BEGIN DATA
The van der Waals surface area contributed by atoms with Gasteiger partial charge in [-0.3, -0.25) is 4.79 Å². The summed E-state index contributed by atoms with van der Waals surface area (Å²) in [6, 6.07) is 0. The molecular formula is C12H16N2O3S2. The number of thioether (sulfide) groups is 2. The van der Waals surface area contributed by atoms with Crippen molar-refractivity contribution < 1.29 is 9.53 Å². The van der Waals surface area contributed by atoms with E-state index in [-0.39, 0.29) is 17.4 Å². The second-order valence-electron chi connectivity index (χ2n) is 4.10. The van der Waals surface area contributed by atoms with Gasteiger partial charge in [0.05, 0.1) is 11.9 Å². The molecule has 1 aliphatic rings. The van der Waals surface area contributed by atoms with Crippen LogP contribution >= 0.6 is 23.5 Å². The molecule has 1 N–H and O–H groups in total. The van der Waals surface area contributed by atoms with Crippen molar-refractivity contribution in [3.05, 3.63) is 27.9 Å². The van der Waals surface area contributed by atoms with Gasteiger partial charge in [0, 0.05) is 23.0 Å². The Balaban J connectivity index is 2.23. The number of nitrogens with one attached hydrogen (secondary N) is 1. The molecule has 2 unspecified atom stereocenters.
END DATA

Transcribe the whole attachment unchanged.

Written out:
The van der Waals surface area contributed by atoms with Gasteiger partial charge in [-0.3, -0.25) is 4.79 Å². The summed E-state index contributed by atoms with van der Waals surface area (Å²) in [6, 6.07) is 0. The molecular formula is C12H16N2O3S2. The number of thioether (sulfide) groups is 2. The van der Waals surface area contributed by atoms with Crippen molar-refractivity contribution < 1.29 is 9.53 Å². The van der Waals surface area contributed by atoms with E-state index in [-0.39, 0.29) is 17.4 Å². The second-order valence-electron chi connectivity index (χ2n) is 4.10. The van der Waals surface area contributed by atoms with Gasteiger partial charge in [0.05, 0.1) is 11.9 Å². The molecule has 1 aliphatic rings. The van der Waals surface area contributed by atoms with Crippen LogP contribution >= 0.6 is 23.5 Å². The molecule has 1 N–H and O–H groups in total. The van der Waals surface area contributed by atoms with Crippen molar-refractivity contribution in [3.05, 3.63) is 27.9 Å². The van der Waals surface area contributed by atoms with Gasteiger partial charge in [0, 0.05) is 23.0 Å². The Balaban J connectivity index is 2.23. The number of nitrogens with one attached hydrogen (secondary N) is 1. The molecule has 2 unspecified atom stereocenters.